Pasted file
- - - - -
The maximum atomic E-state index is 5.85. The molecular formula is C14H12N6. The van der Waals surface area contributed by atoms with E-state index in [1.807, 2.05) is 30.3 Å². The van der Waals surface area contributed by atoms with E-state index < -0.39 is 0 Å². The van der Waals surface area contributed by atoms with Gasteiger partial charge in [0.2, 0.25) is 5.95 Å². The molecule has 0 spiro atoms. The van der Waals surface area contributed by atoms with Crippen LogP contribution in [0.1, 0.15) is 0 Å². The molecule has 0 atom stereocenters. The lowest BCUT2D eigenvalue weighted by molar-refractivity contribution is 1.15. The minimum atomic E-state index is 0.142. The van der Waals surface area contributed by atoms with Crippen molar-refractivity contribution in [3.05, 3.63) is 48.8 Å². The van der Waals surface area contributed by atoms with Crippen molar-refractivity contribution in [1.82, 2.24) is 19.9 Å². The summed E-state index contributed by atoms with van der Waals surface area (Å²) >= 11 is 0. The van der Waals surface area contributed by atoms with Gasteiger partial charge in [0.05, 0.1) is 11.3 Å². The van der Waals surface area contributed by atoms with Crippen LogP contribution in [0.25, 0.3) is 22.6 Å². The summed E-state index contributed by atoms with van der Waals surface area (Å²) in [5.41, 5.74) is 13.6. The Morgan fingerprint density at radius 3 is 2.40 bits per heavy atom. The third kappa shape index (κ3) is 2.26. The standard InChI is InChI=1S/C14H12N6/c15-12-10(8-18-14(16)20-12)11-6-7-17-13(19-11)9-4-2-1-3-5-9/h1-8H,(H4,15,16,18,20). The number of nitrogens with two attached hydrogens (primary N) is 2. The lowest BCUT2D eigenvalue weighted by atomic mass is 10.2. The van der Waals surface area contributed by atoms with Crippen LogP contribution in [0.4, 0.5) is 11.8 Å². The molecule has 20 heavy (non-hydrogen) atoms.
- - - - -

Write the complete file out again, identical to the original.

The maximum atomic E-state index is 5.85. The molecular formula is C14H12N6. The van der Waals surface area contributed by atoms with E-state index in [1.807, 2.05) is 30.3 Å². The van der Waals surface area contributed by atoms with E-state index < -0.39 is 0 Å². The van der Waals surface area contributed by atoms with Gasteiger partial charge in [0.2, 0.25) is 5.95 Å². The molecule has 0 spiro atoms. The van der Waals surface area contributed by atoms with Crippen LogP contribution in [0.1, 0.15) is 0 Å². The molecule has 0 atom stereocenters. The lowest BCUT2D eigenvalue weighted by molar-refractivity contribution is 1.15. The minimum atomic E-state index is 0.142. The van der Waals surface area contributed by atoms with Crippen molar-refractivity contribution in [3.05, 3.63) is 48.8 Å². The van der Waals surface area contributed by atoms with Crippen molar-refractivity contribution in [1.82, 2.24) is 19.9 Å². The summed E-state index contributed by atoms with van der Waals surface area (Å²) >= 11 is 0. The van der Waals surface area contributed by atoms with Gasteiger partial charge in [0.05, 0.1) is 11.3 Å². The van der Waals surface area contributed by atoms with Crippen LogP contribution in [0.25, 0.3) is 22.6 Å². The summed E-state index contributed by atoms with van der Waals surface area (Å²) in [5.41, 5.74) is 13.6. The Morgan fingerprint density at radius 3 is 2.40 bits per heavy atom. The third kappa shape index (κ3) is 2.26. The standard InChI is InChI=1S/C14H12N6/c15-12-10(8-18-14(16)20-12)11-6-7-17-13(19-11)9-4-2-1-3-5-9/h1-8H,(H4,15,16,18,20). The number of nitrogens with two attached hydrogens (primary N) is 2. The lowest BCUT2D eigenvalue weighted by atomic mass is 10.2. The van der Waals surface area contributed by atoms with Crippen LogP contribution in [0.4, 0.5) is 11.8 Å². The molecule has 20 heavy (non-hydrogen) atoms.